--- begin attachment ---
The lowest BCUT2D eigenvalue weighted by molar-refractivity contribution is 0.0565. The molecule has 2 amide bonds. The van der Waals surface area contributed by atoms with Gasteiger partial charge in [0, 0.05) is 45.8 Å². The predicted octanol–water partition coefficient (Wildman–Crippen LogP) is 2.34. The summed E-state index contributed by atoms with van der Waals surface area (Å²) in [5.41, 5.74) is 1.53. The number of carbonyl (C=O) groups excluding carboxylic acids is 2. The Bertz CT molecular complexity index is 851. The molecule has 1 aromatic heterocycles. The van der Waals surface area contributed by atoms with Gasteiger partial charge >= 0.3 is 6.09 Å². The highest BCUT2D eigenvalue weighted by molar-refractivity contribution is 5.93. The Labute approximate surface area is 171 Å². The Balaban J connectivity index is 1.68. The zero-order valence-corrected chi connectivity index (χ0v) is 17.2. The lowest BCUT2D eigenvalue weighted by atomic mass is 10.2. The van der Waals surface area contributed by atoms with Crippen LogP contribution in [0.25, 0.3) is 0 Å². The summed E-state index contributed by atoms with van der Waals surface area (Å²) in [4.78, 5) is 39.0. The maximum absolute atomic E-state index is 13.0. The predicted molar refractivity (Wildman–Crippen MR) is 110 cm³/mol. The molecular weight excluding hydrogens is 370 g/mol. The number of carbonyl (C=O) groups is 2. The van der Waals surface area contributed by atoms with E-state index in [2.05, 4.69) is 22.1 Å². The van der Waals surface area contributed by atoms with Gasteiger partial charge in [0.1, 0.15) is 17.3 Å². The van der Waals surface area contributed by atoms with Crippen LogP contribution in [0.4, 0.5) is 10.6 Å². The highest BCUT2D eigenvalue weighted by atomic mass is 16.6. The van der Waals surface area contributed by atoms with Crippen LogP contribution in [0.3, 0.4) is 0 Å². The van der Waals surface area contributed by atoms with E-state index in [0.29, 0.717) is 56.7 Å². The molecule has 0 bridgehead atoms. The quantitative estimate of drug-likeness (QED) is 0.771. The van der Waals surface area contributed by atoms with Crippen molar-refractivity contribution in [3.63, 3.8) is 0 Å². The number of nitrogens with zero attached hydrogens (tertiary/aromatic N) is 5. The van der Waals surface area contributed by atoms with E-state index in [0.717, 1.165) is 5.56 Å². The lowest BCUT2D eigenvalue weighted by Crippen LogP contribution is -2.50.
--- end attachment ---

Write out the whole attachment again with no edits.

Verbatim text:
The lowest BCUT2D eigenvalue weighted by molar-refractivity contribution is 0.0565. The molecule has 2 amide bonds. The van der Waals surface area contributed by atoms with Gasteiger partial charge in [0, 0.05) is 45.8 Å². The predicted octanol–water partition coefficient (Wildman–Crippen LogP) is 2.34. The summed E-state index contributed by atoms with van der Waals surface area (Å²) in [5.41, 5.74) is 1.53. The number of carbonyl (C=O) groups excluding carboxylic acids is 2. The Bertz CT molecular complexity index is 851. The molecule has 1 aromatic heterocycles. The van der Waals surface area contributed by atoms with Gasteiger partial charge >= 0.3 is 6.09 Å². The highest BCUT2D eigenvalue weighted by molar-refractivity contribution is 5.93. The Labute approximate surface area is 171 Å². The Balaban J connectivity index is 1.68. The zero-order valence-corrected chi connectivity index (χ0v) is 17.2. The lowest BCUT2D eigenvalue weighted by atomic mass is 10.2. The van der Waals surface area contributed by atoms with Crippen LogP contribution in [0.25, 0.3) is 0 Å². The summed E-state index contributed by atoms with van der Waals surface area (Å²) in [4.78, 5) is 39.0. The maximum absolute atomic E-state index is 13.0. The predicted molar refractivity (Wildman–Crippen MR) is 110 cm³/mol. The molecular weight excluding hydrogens is 370 g/mol. The number of carbonyl (C=O) groups is 2. The van der Waals surface area contributed by atoms with E-state index in [2.05, 4.69) is 22.1 Å². The van der Waals surface area contributed by atoms with Gasteiger partial charge in [0.1, 0.15) is 17.3 Å². The van der Waals surface area contributed by atoms with Crippen LogP contribution in [0.4, 0.5) is 10.6 Å². The highest BCUT2D eigenvalue weighted by atomic mass is 16.6. The van der Waals surface area contributed by atoms with Crippen LogP contribution in [0.3, 0.4) is 0 Å². The van der Waals surface area contributed by atoms with E-state index in [0.29, 0.717) is 56.7 Å². The molecule has 0 bridgehead atoms. The quantitative estimate of drug-likeness (QED) is 0.771. The van der Waals surface area contributed by atoms with Crippen molar-refractivity contribution in [3.63, 3.8) is 0 Å². The number of nitrogens with zero attached hydrogens (tertiary/aromatic N) is 5. The van der Waals surface area contributed by atoms with E-state index in [0.717, 1.165) is 5.56 Å². The lowest BCUT2D eigenvalue weighted by Crippen LogP contribution is -2.50.